In the paper, I establish that the papal bull does have a positive causal effect on palace-construction in Rome. This is very much an empirical work: I use several sources – including maps and archivists’ accounts, complemented by a manual data-collection effort – to compile a novel dataset to test my hypotheses in a statistically-rigorous way. It's a great joy to bring the tools of finance and economics to historical questions. 

 

It's a great joy to bring the tools of finance and economics to historical questions.

 

In particular, to examine the direct effects of the papal bull, I compare differences in investment rates by patron type. I find that high-ranking ecclesiastical officials (who benefit directly from the papal bull) invest much more in real estate following the reform than a control group of laymen. 
 
But this is only part of the story. Surely people remembered the devastation wrought by the papacy’s prolonged absence. Surely they worried that the pope could leave again, as suddenly as he had before. The Western Schism (1378-1417) – a period of political turmoil with several simultaneously-reigning popes – and subsequent years of instability did little to assuage such fears. 

Nearly every facet of the Roman economy was dependent on the papacy; so, even the most dramatic of reforms would have been futile if people had not believed that the papacy really was staying in Rome long-term. The volatility of papal politics made the city a risky choice for investment, especially where illiquid real estate was concerned.
 
Indeed, though laymen were not affected by the constraints on inheritance that churchmen faced, they still did not invest in real estate pre-1480. For as long as they feared the departure of the papacy, there was just no future for them to invest in.
 
I think there is good reason to believe that the papal bull solves this problem, too.

Can you explain why the papal bull reversed the real estate investment trends in Rome?

Cardinals elect popes. Once they are invested in the city – thanks to this reform – their financial future and the economic well-being of Rome are inextricably linked. The College of Cardinals would never elect a pope willing to leave Rome, devaluing their own property. The papacy meaningfully commits to staying in Rome. This turns out to be a promise good enough for all patrons. So, even the laity benefits from this reform, albeit indirectly.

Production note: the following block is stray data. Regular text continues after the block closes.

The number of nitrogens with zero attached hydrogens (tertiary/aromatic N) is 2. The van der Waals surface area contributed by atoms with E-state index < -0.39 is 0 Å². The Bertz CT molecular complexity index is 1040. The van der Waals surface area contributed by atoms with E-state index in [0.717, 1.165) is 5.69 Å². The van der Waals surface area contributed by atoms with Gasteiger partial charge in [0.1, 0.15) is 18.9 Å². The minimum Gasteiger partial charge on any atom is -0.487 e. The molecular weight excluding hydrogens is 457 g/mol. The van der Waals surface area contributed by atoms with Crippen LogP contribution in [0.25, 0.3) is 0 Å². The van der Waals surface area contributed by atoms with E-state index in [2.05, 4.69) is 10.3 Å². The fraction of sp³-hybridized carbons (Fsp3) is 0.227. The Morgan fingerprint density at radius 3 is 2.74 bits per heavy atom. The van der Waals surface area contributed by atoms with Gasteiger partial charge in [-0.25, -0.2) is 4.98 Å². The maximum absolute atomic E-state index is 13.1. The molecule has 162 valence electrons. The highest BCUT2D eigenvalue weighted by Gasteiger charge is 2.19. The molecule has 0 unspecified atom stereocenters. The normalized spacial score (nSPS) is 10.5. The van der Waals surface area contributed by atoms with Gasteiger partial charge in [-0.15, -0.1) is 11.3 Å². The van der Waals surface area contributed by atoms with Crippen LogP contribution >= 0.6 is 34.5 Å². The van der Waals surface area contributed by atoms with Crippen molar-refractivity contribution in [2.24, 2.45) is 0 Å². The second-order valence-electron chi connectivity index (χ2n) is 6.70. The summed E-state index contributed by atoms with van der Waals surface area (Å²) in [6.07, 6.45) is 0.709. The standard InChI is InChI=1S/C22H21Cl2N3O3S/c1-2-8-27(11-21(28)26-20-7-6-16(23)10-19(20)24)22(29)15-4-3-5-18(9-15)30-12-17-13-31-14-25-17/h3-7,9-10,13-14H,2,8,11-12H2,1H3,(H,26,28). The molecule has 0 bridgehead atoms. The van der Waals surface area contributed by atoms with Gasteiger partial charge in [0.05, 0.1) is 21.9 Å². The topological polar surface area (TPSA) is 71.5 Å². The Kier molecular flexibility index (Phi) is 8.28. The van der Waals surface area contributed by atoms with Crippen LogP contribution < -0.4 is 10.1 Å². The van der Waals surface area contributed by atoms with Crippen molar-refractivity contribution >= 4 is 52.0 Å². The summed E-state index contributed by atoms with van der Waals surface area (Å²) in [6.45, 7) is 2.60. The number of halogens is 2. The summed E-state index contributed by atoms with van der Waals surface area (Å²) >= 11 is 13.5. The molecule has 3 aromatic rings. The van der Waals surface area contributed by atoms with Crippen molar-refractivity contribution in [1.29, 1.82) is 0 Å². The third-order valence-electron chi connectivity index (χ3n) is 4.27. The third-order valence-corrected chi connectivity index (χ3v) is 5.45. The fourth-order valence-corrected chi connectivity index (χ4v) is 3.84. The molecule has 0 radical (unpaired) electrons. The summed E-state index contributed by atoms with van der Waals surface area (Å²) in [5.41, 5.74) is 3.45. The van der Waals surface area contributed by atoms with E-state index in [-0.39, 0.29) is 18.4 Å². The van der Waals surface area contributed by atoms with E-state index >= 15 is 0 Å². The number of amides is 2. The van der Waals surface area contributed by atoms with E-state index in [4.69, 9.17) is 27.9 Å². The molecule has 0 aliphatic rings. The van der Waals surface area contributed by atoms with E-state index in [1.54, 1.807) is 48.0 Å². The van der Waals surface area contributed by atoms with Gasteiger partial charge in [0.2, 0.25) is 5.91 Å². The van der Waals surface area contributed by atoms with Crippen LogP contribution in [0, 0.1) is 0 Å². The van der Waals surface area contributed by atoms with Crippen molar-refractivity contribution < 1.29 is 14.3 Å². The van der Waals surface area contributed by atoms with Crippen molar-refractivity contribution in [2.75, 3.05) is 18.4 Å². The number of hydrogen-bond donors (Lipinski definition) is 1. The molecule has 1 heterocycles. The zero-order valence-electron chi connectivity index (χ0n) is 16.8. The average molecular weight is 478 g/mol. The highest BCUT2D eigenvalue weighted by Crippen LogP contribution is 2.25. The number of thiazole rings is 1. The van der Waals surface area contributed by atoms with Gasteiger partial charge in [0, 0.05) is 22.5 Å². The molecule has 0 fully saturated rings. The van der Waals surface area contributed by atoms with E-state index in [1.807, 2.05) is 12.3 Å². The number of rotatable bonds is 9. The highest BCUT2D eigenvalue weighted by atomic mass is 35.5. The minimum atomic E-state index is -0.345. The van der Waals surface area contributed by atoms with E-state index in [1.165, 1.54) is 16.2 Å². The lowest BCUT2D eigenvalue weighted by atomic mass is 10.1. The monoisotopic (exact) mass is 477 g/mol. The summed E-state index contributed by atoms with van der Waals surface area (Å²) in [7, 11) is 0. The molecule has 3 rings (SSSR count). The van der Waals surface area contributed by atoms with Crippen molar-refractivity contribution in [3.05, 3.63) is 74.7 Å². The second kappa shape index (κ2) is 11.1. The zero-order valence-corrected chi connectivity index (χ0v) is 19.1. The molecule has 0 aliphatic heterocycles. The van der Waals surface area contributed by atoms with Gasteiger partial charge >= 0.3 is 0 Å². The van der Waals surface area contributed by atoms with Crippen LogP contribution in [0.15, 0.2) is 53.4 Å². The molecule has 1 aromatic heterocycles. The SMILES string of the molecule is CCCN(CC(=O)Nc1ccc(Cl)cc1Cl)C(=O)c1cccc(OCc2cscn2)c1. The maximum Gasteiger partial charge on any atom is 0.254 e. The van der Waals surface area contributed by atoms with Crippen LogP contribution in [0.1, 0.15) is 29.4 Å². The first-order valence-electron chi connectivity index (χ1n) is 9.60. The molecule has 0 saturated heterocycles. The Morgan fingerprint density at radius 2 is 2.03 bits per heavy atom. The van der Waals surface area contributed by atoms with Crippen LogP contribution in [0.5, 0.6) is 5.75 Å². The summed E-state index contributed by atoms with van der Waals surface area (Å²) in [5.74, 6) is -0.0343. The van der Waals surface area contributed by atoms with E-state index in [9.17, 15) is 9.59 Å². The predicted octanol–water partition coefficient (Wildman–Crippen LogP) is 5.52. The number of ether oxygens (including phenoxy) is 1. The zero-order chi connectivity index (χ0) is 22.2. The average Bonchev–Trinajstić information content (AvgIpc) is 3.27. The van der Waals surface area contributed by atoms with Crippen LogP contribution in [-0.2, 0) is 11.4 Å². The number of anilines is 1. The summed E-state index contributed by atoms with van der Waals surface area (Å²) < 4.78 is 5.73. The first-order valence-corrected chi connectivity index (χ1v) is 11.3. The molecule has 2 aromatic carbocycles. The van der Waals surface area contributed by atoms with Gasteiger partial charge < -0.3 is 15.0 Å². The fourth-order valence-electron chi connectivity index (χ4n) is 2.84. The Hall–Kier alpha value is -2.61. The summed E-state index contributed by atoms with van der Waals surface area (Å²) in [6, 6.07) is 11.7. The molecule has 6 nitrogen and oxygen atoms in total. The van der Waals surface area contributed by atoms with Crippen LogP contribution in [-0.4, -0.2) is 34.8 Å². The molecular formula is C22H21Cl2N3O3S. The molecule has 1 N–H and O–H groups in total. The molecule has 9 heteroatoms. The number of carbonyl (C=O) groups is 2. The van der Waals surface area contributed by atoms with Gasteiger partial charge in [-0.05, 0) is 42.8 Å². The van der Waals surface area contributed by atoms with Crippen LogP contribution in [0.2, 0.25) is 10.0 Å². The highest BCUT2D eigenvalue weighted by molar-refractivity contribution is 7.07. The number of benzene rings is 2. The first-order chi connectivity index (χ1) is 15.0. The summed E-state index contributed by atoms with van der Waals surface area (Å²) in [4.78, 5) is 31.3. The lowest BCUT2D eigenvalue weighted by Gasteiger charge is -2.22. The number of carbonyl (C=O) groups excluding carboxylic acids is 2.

Consistent with this mechanism, I find that, post-1480, all investors begin to favor projects that are longer, more ambitious, or that otherwise incur more risk. Rome becomes a city with a more certain future, and hence with opportunities for profitable long-term investment.

 

The story I tell in this paper might be relevant to how we think about public policy, incentives, powerful stakeholders, investment, and even urban renewal.

 

How can understanding this historical phenomenon help us better understand the present and apprehend the future, and hence contribute to society? 

The Renaissance was an amazing period. So much about the way we think about the world today – in terms of culture, politics, philosophy, economics – can be traced back to early-modern times. I think it is hard to understand the present without knowing about the past in general, and perhaps nearly impossible without the Renaissance in particular. 

An economy in decline; a city in ruins; political intrigue; crisis and turmoil. This is not the mise-en-scène of a historical melodrama. This is still very much our world. There's a lot we can learn from it. 

I would like to believe that the story I tell in this paper might be relevant to how we think about public policy, incentives, powerful stakeholders, investment, and even urban renewal. I hope that knowledge of the past can guide decisions of the future. But I do not think this work says – or should say – anything about a particular policy agenda today. That is where the story I tell stops, and the real world and the work of policy-makers begins.